In 1968, Philip Love, an editor for The Evening Star, began searching for Moll Dyer's rock. He and his wife found what was supposed to be that rock in the woods of Stephen Foxwell's farm, a farm that is today home of Lil' Margaret's Bluegrass Festival.
But Love was not the first to claim finding the infamous rock. "In a clearing up on Clover Lot, Mr. John T. Yates found in a gully, not far from the run, the legendary ‘Moll Dyer's stone.' The knee prints on the stone are still visible," according to the Beacon of April 13, 1911. According to land records, Clover Lot was then part of Foxwell's farm and is today located at 42660 Moll Dyer Road, home of William and Alice Holly. Next door is Elizabeth Holly, who moved to the first house on the left in 1968.
On Oct. 14, 1972, the local National Guard, which was housed in today's Leonardtown library, hauled the 875-pound rock up from the Clover Lot to the old county jail, owned by the St. Mary's County Historical Society, in front of the circuit courthouse where it rests today.
Elizabeth Holly said she was at work the day they moved the rock, which tore up her driveway in the process. She heard the story of Moll Dyer when she and her husband moved in and was aware of the rock's story, but said recently of the witch, "She ain't bothered us."
NOTE: The Moll Dyer mystery will most likely never be solved. I have heard of the apparitions that haunt the rock and courthouse, but is it Moll Dyer. Witchcraft is a Maryland legacy...so much of our history and legends are the result of people who practiced or were accused of practicing the 'craft'. Though I'm a transplanted Marylander, I was raised just across the Mason-Dixon line in Pennsylvania and accustomed to the craft for healing through my ancestors and others who kept the tradition intact...Lon
WITCHCRAFT IN MARYLAND
Witchcraft trials and executions were facts of life in colonial Maryland.
From Southern Maryland to the Eastern Shore and as far north as Anne Arundel County, historians have documented at least 12 cases of persons prosecuted or persecuted in the 1600s and early 1700s because of accusations that they practiced witchcraft.
There wasn't the same sort of hysteria in Maryland that there was in Massachusetts, where 19 men and women were executed and many imprisoned for witchcraft in 1692.
But Maryland and neighboring Pennsylvania and Virginia all had witchcraft trials, according to Hagerstown-based historian John Nelson.
Two of the earliest witchcraft cases in the Maryland State Archives involve executions aboard ships bound for Maryland from England.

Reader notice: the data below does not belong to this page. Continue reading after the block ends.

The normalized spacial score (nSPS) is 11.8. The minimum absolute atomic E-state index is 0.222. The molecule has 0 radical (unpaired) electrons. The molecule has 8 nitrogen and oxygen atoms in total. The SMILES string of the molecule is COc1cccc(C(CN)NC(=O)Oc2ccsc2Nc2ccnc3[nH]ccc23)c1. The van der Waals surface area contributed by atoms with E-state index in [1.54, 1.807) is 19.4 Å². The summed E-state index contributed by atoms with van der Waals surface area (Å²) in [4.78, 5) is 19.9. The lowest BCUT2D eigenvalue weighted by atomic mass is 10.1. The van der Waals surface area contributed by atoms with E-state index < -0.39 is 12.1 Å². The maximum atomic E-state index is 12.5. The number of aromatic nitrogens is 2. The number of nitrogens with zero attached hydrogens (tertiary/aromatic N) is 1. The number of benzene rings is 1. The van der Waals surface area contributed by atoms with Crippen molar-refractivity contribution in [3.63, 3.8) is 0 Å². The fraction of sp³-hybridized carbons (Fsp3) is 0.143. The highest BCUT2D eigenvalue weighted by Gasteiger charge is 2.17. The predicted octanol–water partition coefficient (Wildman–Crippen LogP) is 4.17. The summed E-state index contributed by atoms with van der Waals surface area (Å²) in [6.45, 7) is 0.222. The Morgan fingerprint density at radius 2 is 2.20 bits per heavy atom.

Two men who recently had arrived on the Charity of London told colonial officials in St. Mary's City in 1654 that the ship's crew had hanged an old woman named Mary Lee after she was accused of sorcery.
Her supposed crime: summoning a relentless storm that some on board blamed on "the malevolence of witches."
The second shipboard execution involved George Washington's great-grandfather, John Washington of Westmoreland County, Va. He accused ship owner Edward Prescott in 1659 of hanging Elizabeth Richardson as a witch.
Prescott acknowledged the hanging at his trial but was acquitted after he said the ship's captain, John Green, was the one responsible. The trial was in Patuxent, in either Anne Arundel or Charles counties.
Maryland's only recorded execution for witchcraft on land occurred Oct. 9, 1685, in Calvert County. Rebecca Fowler was hanged after a jury found her guilty of "certain evil and diabolical arts called witchcrafts, enchantments, charms [and] sorceries."
Hannah Edwards, also of Calvert County, was acquitted in 1686 of similar charges.
St. Mary's County is rich in witchcraft history, with three cases in the historical record and a folk tale that is perhaps Maryland's best-known bit of witch lore.
There is no historical record of Moll Dyer, but her legend is as enduring as the 875-pound boulder in front of the Old Jail Museum in Leonardtown that supposedly bears her hand print.
The reported witch is said to have been driven from her home on the coldest night of the year by townsfolk who burned her cabin. Dyer died of exposure and was found with her hand frozen to the rock, the story goes.
Maryland's last recorded witchcraft trial was held in Annapolis in 1712. A jury acquitted Virtue Violl of Talbot County of using witchcraft to harm the health of an invalid neighbor.
Weird Maryland - Matt Lake and Mark Moran